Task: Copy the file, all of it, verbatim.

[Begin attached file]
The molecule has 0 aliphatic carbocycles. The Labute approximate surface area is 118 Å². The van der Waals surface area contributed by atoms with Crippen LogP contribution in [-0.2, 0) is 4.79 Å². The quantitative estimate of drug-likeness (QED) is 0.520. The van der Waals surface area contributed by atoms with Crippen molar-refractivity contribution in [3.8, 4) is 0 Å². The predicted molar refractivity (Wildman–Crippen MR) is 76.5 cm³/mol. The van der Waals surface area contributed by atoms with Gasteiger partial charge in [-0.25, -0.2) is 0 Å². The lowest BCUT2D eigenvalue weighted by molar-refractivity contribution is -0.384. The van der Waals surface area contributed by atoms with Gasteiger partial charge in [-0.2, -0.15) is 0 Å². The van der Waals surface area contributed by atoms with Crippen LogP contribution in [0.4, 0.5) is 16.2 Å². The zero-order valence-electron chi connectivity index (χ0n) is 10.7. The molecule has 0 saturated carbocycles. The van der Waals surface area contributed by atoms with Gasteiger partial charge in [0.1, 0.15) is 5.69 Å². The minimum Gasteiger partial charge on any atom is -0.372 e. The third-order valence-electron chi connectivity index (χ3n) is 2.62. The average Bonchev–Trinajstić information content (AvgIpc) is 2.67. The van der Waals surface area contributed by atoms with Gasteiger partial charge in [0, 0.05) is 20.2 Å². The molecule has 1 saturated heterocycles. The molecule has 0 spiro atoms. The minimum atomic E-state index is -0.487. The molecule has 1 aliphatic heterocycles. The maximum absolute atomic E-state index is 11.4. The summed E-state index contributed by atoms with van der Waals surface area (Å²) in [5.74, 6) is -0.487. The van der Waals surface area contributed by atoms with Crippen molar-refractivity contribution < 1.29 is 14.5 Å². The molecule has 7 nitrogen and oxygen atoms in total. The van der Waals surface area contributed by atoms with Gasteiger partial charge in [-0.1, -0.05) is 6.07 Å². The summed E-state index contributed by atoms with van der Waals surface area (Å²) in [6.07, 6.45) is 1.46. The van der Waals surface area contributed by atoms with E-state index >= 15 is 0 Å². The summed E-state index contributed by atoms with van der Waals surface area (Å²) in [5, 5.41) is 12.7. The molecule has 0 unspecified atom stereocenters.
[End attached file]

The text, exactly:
The molecule has 0 aliphatic carbocycles. The Labute approximate surface area is 118 Å². The van der Waals surface area contributed by atoms with Crippen LogP contribution in [-0.2, 0) is 4.79 Å². The quantitative estimate of drug-likeness (QED) is 0.520. The van der Waals surface area contributed by atoms with Crippen molar-refractivity contribution in [3.8, 4) is 0 Å². The predicted molar refractivity (Wildman–Crippen MR) is 76.5 cm³/mol. The van der Waals surface area contributed by atoms with Gasteiger partial charge in [-0.25, -0.2) is 0 Å². The lowest BCUT2D eigenvalue weighted by molar-refractivity contribution is -0.384. The van der Waals surface area contributed by atoms with Gasteiger partial charge in [-0.2, -0.15) is 0 Å². The van der Waals surface area contributed by atoms with Crippen LogP contribution in [0.4, 0.5) is 16.2 Å². The zero-order valence-electron chi connectivity index (χ0n) is 10.7. The molecule has 0 saturated carbocycles. The van der Waals surface area contributed by atoms with Gasteiger partial charge in [0.1, 0.15) is 5.69 Å². The minimum Gasteiger partial charge on any atom is -0.372 e. The third-order valence-electron chi connectivity index (χ3n) is 2.62. The average Bonchev–Trinajstić information content (AvgIpc) is 2.67. The van der Waals surface area contributed by atoms with Gasteiger partial charge in [0, 0.05) is 20.2 Å². The molecule has 1 saturated heterocycles. The molecule has 0 spiro atoms. The minimum atomic E-state index is -0.487. The molecule has 1 aliphatic heterocycles. The maximum absolute atomic E-state index is 11.4. The summed E-state index contributed by atoms with van der Waals surface area (Å²) in [5.74, 6) is -0.487. The van der Waals surface area contributed by atoms with Crippen molar-refractivity contribution < 1.29 is 14.5 Å². The molecule has 7 nitrogen and oxygen atoms in total. The van der Waals surface area contributed by atoms with Gasteiger partial charge in [-0.1, -0.05) is 6.07 Å². The summed E-state index contributed by atoms with van der Waals surface area (Å²) in [6.07, 6.45) is 1.46. The van der Waals surface area contributed by atoms with E-state index >= 15 is 0 Å². The summed E-state index contributed by atoms with van der Waals surface area (Å²) in [5, 5.41) is 12.7. The molecule has 0 unspecified atom stereocenters.